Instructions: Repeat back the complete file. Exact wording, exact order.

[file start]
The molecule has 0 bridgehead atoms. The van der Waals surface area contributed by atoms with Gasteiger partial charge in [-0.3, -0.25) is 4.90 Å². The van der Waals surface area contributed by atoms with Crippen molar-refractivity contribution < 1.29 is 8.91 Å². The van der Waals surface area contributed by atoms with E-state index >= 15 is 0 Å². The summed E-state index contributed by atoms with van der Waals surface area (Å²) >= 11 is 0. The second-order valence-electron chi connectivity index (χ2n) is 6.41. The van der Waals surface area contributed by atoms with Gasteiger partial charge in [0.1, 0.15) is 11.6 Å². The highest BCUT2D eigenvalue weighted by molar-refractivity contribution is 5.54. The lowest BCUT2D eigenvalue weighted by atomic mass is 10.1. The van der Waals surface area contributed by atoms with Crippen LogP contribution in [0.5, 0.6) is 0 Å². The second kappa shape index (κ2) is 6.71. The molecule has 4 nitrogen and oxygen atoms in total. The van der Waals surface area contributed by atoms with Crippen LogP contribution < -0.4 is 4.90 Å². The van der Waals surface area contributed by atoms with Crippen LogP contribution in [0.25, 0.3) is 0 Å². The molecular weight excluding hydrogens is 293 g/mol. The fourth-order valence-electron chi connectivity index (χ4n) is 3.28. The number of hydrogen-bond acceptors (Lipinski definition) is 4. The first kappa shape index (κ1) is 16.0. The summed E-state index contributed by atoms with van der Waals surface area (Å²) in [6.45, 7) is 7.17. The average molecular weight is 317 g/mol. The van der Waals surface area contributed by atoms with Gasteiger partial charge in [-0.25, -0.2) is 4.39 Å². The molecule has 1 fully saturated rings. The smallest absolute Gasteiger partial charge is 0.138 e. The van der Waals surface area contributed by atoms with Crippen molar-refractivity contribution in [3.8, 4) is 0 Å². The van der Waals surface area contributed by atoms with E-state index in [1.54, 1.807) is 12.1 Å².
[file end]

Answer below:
The molecule has 0 bridgehead atoms. The van der Waals surface area contributed by atoms with Gasteiger partial charge in [-0.3, -0.25) is 4.90 Å². The van der Waals surface area contributed by atoms with Crippen molar-refractivity contribution < 1.29 is 8.91 Å². The van der Waals surface area contributed by atoms with E-state index >= 15 is 0 Å². The summed E-state index contributed by atoms with van der Waals surface area (Å²) >= 11 is 0. The second-order valence-electron chi connectivity index (χ2n) is 6.41. The van der Waals surface area contributed by atoms with Gasteiger partial charge in [0.1, 0.15) is 11.6 Å². The highest BCUT2D eigenvalue weighted by molar-refractivity contribution is 5.54. The lowest BCUT2D eigenvalue weighted by atomic mass is 10.1. The van der Waals surface area contributed by atoms with Crippen LogP contribution in [0.5, 0.6) is 0 Å². The second kappa shape index (κ2) is 6.71. The molecule has 4 nitrogen and oxygen atoms in total. The van der Waals surface area contributed by atoms with Crippen LogP contribution < -0.4 is 4.90 Å². The van der Waals surface area contributed by atoms with Crippen LogP contribution in [0.25, 0.3) is 0 Å². The molecular weight excluding hydrogens is 293 g/mol. The fourth-order valence-electron chi connectivity index (χ4n) is 3.28. The number of hydrogen-bond acceptors (Lipinski definition) is 4. The first kappa shape index (κ1) is 16.0. The summed E-state index contributed by atoms with van der Waals surface area (Å²) in [6.45, 7) is 7.17. The average molecular weight is 317 g/mol. The van der Waals surface area contributed by atoms with Gasteiger partial charge in [-0.25, -0.2) is 4.39 Å². The molecule has 1 fully saturated rings. The smallest absolute Gasteiger partial charge is 0.138 e. The van der Waals surface area contributed by atoms with Crippen molar-refractivity contribution in [3.8, 4) is 0 Å². The van der Waals surface area contributed by atoms with E-state index in [1.54, 1.807) is 12.1 Å².